(8) Even though her husband had not returned to her for seven years, she killed herself by slitting her own throat when her mother–in-law was about to be raped by enemy soldiers.

(9) After the death of her husband, she was beaten to death without showing any unfaithfulness to him.

(10) She broke her husband out of jail and then committed suicide.

(11) After her husband had died, someone urged her to get remarried, but instead she cut her hair, cut off her own nose, and worked to support her husband’s family.

(12) After her husband had died, even her husband’s father recommended that she get remarried, but instead she cut off her own ear and swore never to do so. She went to plant a tree in front of her husband’s grave and when she saw the swallows flying past she was profoundly reminded of the late husband’s love of her.

(13) She and her husband encountered bandits while traveling and even though her husband escaped, she resisted being raped and was killed by them.

(14) When her husband was banished to a remote island, her husband advised her to get remarried, but instead she cut off her own ear and swore not to. She read a biography of a “heroic woman” and stayed faithful. Ten years later her husband took a second wife, but he later abandoned the second wife and reunited with her.

(15) After her husband passed away following a serious illness, she ran into a bandit. Just when she was about to get violated by him, she fought back and was killed.

(16) After the death of her husband, her wrist was touched by another man, so she cut off her arm with an axe.

(17) A bandit tried to rape a beautiful girl. He hauled her off with him, but on the way she hung herself.

(18) The Korean Army was shattered in battle and turned into bandits. They tried to rape a married woman who resisted and was killed. Her corpse was thrown into a river.

(19) Her husband was attacked by enemies and fled, and though she was almost raped by them, she resisted and then hung herself.

(20) After her husband perished without fleeing in an act of loyalty, his wife followed suit by hanging herself.

(21) A wife of a Chinese man of the Song Dynasty was about to be raped by enemy Mongols, so she claimed that she had to undergo a mourning ceremony and then killed herself by jumping off a precipice.

(22) When a married couple was captured by bandits, the wife told a lie to the bandits to get them to release her husband, then died fighting them so that she would not be raped.

(23) When war began her husband joined the army, so his wife found someone to look after their children and then hung herself.

(24) After her husband died in a far-off land, the wife continued to be obedient to her husband’s parents and in order to find her husband’s remains, she searched for them after praying on top of a sheet of ice for forty days.

(25) A wife who showed piety to her mother-in-law was kidnapped by bandits. When she fought back she was skinned alive.

(26) When her husband died of illness, she mourned for three years, then hung herself beside his grave.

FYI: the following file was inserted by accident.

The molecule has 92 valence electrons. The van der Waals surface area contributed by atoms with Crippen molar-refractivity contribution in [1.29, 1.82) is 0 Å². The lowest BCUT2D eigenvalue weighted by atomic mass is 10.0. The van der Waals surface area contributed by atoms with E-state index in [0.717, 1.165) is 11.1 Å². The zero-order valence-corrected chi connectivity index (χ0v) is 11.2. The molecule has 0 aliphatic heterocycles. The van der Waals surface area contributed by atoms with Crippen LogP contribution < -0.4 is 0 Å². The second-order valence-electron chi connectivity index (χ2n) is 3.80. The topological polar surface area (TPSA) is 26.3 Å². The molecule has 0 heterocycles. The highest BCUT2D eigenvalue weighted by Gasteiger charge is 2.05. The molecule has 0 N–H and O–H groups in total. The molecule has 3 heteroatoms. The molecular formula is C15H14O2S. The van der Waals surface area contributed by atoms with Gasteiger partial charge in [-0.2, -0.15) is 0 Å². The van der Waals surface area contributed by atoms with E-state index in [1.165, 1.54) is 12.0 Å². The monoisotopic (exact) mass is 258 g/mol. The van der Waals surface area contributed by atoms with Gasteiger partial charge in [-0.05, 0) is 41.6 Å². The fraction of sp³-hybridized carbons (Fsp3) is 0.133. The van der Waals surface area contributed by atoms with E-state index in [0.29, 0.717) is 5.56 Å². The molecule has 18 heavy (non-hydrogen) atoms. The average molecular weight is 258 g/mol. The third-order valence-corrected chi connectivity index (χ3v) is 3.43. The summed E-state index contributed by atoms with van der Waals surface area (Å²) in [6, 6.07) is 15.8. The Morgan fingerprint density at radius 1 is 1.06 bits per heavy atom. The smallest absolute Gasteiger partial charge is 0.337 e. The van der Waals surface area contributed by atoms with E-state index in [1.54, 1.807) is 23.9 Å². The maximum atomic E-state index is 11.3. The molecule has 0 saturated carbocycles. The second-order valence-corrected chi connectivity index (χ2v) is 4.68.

(27) During an incursion by Japanese pirates, wet nurses including unwed women who feared that they would be raped hung themselves.

(28) A bandit killed her husband and tried to cannibalize him, so his wife allowed herself to be eaten in his place.

(29) Even though the man to whom she had decided to marry died when she was only sixteen years old, she stayed true to the principle of “never serve two husbands” and remained a virgin while living with his family for fifty-two years.

(30) When she was summoned by the king to become a lady-in-waiting, she ran off to the island to meet her husband, and then they both went to the Korean nation of Goguryeo where they became the king’s retainers together.

(31) A women with four children refused to be violated by invading Japanese pirates and was killed by them.

(32) During the late-sixteenth century Japanese invasion of Korea, when a woman whose husband had gone to war was about to be raped she left behind her infant children and killed herself by tossing herself into a river.

(33) A women who was just about to be raped by Japanese invaders resisted her attacker because she was already married, so her arms and legs were chopped off, killing her.

(34) When her husband was bitten by a tiger, she rescued him.

(35) A woman grieving the loss of her husband died after fasting for fifty-three days and was then buried together with him.

Of these thirty-five stories, five are about women from the period of China’s Han Dynasty, nine are from China’s Song Dynasty, five are from China’s Yuan Dynasty, two are from China’s Tang Dynasty, three are from Korea’s Joseon Dynasty, two are from Korea’s Goryeo Dynasty, and there is also one story each from the Korean state of Baekje, the Chinese state of Cai, the Chinese state of Wei, China’s Five Dynasties Period, and China’s Qi, Liang, Sui, Jin, and Ming Dynasties.

By comparing the ratio of stories set in China to stories set in Korea, we can see that twenty-nine of the thirty-five are Chinese and only six are Korean. The role models for Koreans were Chinese, especially of the Song Dynasty. This was natural for the leaders of the Joseon Dynasty who venerated the teachings of the Song Confucianist scholar Zhu Xi.